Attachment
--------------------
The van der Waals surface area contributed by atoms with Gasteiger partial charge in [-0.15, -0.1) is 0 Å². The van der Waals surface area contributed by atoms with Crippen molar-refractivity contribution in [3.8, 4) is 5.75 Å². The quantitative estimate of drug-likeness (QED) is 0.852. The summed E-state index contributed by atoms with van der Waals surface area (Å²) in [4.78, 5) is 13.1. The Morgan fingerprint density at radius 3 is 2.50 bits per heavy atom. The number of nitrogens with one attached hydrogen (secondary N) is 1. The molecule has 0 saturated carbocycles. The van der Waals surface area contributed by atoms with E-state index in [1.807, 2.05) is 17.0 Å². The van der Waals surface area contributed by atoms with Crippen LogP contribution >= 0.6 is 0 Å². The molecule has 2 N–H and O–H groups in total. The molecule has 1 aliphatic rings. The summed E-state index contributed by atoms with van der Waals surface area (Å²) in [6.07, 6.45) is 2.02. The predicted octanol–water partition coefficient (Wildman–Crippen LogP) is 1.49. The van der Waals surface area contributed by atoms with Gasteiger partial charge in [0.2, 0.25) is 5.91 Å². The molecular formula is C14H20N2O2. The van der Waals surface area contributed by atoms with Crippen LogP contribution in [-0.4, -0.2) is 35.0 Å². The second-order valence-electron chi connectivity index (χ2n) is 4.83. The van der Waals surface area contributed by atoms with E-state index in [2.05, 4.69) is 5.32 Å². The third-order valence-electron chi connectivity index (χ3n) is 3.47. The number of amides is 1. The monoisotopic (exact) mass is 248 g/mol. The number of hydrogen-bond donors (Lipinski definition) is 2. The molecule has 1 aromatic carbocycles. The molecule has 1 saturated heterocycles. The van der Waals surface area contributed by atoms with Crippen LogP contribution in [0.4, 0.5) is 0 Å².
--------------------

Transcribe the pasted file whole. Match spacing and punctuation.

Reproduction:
The van der Waals surface area contributed by atoms with Gasteiger partial charge in [-0.15, -0.1) is 0 Å². The van der Waals surface area contributed by atoms with Crippen molar-refractivity contribution in [3.8, 4) is 5.75 Å². The quantitative estimate of drug-likeness (QED) is 0.852. The summed E-state index contributed by atoms with van der Waals surface area (Å²) in [4.78, 5) is 13.1. The Morgan fingerprint density at radius 3 is 2.50 bits per heavy atom. The number of nitrogens with one attached hydrogen (secondary N) is 1. The molecule has 0 saturated carbocycles. The van der Waals surface area contributed by atoms with E-state index in [1.807, 2.05) is 17.0 Å². The van der Waals surface area contributed by atoms with Crippen LogP contribution >= 0.6 is 0 Å². The molecule has 2 N–H and O–H groups in total. The molecule has 1 aliphatic rings. The summed E-state index contributed by atoms with van der Waals surface area (Å²) in [6.07, 6.45) is 2.02. The predicted octanol–water partition coefficient (Wildman–Crippen LogP) is 1.49. The van der Waals surface area contributed by atoms with Gasteiger partial charge in [0.2, 0.25) is 5.91 Å². The molecular formula is C14H20N2O2. The van der Waals surface area contributed by atoms with Crippen LogP contribution in [-0.4, -0.2) is 35.0 Å². The second-order valence-electron chi connectivity index (χ2n) is 4.83. The van der Waals surface area contributed by atoms with E-state index in [2.05, 4.69) is 5.32 Å². The third-order valence-electron chi connectivity index (χ3n) is 3.47. The number of amides is 1. The monoisotopic (exact) mass is 248 g/mol. The number of hydrogen-bond donors (Lipinski definition) is 2. The molecule has 1 aromatic carbocycles. The molecule has 1 saturated heterocycles. The van der Waals surface area contributed by atoms with Crippen LogP contribution in [0.4, 0.5) is 0 Å².